From Parenting With Presence: Practices for Raising Conscious, Confident, Caring Kids (An Eckhart Tolle Edition) by Susan Stiffelman
How can I correct my son without shaming him?
Question: How do you help a child understand that his words and actions can hurt others without leaving him feeling ashamed? My son has problems with impulsivity as well as a bad temper, but he is also a very sensitive child. He feels terrible after he has had a tantrum, announcing that he hates himself. How can we help him work on not having major meltdowns without shaming him?
Suggestion: This scenario is often played out with children who are both sensitive and impulsive. On the one hand, they may have a thin skin and be especially vulnerable to hurts and slights. On the other, they may have poor brakes on the car in terms of their impulse control, skidding into meltdowns before they can stop themselves.
There is no simple solution to your dilemma. It is good for your son to feel some regret for his outbursts because remorse acts as an inhibiting influence on behavior. If he feels bad about lashing out at his sibling, for instance, he may be better able to restrain himself the next time he gets upset. The problem is that while this idea works in theory, children with impulsivity issues usually don’t have the emotional maturity to thoughtfully weigh out the pros and cons of lashing out before they nd themselves doing it. Their fuse is short; they feel angry, and in a ash, they have exploded.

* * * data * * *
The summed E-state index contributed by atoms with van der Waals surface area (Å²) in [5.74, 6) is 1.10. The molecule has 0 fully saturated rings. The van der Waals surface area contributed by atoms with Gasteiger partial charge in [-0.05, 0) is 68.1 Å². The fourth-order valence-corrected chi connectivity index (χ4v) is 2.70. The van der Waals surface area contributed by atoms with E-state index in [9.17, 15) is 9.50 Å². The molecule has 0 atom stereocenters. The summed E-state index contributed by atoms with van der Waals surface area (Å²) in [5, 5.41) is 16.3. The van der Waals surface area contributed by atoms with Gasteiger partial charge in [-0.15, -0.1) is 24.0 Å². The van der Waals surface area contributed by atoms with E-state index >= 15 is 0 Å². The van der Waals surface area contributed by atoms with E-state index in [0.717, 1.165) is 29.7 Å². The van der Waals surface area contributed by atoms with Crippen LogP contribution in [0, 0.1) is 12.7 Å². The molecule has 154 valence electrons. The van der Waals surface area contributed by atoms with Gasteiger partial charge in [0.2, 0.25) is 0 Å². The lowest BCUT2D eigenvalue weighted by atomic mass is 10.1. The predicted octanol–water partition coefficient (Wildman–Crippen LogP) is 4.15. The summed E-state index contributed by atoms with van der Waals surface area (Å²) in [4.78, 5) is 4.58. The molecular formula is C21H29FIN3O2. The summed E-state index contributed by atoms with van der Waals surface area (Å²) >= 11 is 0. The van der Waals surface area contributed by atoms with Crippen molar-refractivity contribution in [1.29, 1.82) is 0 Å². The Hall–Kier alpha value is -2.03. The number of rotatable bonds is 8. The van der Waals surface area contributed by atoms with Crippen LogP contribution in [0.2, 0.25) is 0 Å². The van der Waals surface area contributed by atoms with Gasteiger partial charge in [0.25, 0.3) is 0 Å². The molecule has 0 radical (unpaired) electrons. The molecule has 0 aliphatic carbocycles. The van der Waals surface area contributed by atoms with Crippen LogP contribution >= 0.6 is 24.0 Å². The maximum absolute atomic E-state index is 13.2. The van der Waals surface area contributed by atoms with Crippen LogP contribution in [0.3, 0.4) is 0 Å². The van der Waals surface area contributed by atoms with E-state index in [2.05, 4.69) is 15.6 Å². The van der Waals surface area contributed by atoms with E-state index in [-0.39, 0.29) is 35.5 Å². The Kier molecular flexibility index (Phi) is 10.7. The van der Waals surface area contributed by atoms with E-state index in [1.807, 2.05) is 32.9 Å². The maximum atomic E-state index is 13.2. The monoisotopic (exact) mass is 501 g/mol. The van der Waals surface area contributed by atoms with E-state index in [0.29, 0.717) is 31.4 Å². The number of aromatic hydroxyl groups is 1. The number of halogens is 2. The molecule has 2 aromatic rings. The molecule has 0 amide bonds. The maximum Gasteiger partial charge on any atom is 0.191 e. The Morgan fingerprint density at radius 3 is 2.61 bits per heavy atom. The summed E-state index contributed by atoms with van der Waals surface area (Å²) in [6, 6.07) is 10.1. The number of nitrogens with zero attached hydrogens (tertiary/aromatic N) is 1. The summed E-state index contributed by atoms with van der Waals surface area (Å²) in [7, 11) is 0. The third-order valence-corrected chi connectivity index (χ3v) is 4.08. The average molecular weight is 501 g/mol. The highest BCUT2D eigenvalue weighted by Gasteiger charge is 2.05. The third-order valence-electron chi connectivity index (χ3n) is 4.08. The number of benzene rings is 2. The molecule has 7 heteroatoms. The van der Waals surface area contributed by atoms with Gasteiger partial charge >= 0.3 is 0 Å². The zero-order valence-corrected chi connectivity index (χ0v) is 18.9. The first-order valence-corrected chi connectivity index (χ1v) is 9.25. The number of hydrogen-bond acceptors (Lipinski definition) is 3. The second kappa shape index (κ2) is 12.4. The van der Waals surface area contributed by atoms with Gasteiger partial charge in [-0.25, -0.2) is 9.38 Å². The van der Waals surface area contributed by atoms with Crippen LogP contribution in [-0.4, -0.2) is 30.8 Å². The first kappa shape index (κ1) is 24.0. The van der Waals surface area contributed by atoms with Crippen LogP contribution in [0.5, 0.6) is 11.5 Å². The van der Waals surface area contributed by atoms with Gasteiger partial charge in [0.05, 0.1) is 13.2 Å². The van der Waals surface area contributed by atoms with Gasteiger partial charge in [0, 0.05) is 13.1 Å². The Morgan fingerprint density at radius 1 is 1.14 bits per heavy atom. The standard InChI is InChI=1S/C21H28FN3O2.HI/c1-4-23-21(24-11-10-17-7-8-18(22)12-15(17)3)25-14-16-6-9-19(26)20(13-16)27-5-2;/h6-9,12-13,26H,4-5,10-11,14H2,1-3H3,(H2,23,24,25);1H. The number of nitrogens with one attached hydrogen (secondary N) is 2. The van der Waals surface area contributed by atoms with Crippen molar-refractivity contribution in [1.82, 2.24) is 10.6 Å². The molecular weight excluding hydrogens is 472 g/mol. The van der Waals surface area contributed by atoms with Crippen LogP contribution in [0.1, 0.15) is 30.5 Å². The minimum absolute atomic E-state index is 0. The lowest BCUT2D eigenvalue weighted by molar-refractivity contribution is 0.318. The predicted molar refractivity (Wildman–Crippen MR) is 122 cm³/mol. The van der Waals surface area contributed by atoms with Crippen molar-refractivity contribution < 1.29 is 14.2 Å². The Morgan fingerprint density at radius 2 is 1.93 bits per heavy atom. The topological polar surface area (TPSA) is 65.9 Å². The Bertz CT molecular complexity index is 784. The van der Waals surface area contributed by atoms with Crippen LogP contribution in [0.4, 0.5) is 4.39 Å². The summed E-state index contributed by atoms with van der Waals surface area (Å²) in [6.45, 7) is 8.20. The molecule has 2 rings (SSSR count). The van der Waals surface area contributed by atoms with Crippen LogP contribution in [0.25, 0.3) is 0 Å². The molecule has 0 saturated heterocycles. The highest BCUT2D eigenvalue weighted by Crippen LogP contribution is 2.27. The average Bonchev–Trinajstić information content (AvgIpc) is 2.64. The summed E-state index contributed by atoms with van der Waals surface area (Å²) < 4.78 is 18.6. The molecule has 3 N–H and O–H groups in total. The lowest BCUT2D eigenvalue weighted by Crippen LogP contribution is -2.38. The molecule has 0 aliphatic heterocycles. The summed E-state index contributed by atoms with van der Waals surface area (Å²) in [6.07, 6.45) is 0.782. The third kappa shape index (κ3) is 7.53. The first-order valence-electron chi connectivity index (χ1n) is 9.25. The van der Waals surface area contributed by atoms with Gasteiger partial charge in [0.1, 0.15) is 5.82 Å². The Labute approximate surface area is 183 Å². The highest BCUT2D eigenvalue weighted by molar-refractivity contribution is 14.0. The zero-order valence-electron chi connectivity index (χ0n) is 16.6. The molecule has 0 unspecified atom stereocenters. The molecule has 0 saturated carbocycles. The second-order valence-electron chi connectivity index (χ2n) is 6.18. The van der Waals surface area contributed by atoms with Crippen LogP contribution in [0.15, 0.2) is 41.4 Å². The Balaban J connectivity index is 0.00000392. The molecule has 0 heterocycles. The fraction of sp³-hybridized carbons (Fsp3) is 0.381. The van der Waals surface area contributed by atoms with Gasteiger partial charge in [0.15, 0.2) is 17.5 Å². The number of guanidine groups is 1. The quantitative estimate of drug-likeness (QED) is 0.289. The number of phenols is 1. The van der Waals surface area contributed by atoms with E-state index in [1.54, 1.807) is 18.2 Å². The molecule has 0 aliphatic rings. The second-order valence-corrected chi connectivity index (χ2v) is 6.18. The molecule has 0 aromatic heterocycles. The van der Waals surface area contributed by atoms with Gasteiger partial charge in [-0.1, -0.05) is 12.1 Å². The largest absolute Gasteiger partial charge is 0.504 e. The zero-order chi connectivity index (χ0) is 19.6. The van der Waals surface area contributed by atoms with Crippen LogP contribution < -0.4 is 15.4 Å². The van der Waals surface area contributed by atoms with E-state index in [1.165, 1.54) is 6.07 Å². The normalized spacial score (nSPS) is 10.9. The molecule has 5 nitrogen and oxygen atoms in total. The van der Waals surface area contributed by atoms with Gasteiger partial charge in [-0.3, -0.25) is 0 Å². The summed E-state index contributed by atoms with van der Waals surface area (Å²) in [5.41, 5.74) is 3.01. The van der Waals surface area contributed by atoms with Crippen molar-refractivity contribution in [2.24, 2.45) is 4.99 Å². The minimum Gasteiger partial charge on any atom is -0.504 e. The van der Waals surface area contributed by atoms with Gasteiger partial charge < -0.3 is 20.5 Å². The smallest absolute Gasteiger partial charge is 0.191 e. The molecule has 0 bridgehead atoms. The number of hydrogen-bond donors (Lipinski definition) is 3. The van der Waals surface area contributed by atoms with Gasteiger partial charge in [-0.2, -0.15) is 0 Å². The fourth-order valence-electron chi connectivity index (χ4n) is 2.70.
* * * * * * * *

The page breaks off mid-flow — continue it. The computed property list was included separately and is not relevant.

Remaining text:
When children feel shame for not being able to control themselves in the midst of an emotional storm, they need to know that they are not their behavior. Help your son see the person he is — someone who doesn’t like hurting others — as separate from his disturbing behavior. This doesn’t mean he isn’t responsible for his actions, but it does allow him to know that he is a fine and valuable human being, apart from the way he acts. Help him to recognize the warning signs of an emotional hurricane in his body — tightness in his belly or rapid heartbeats — so that he can ask you for help before his storms do damage.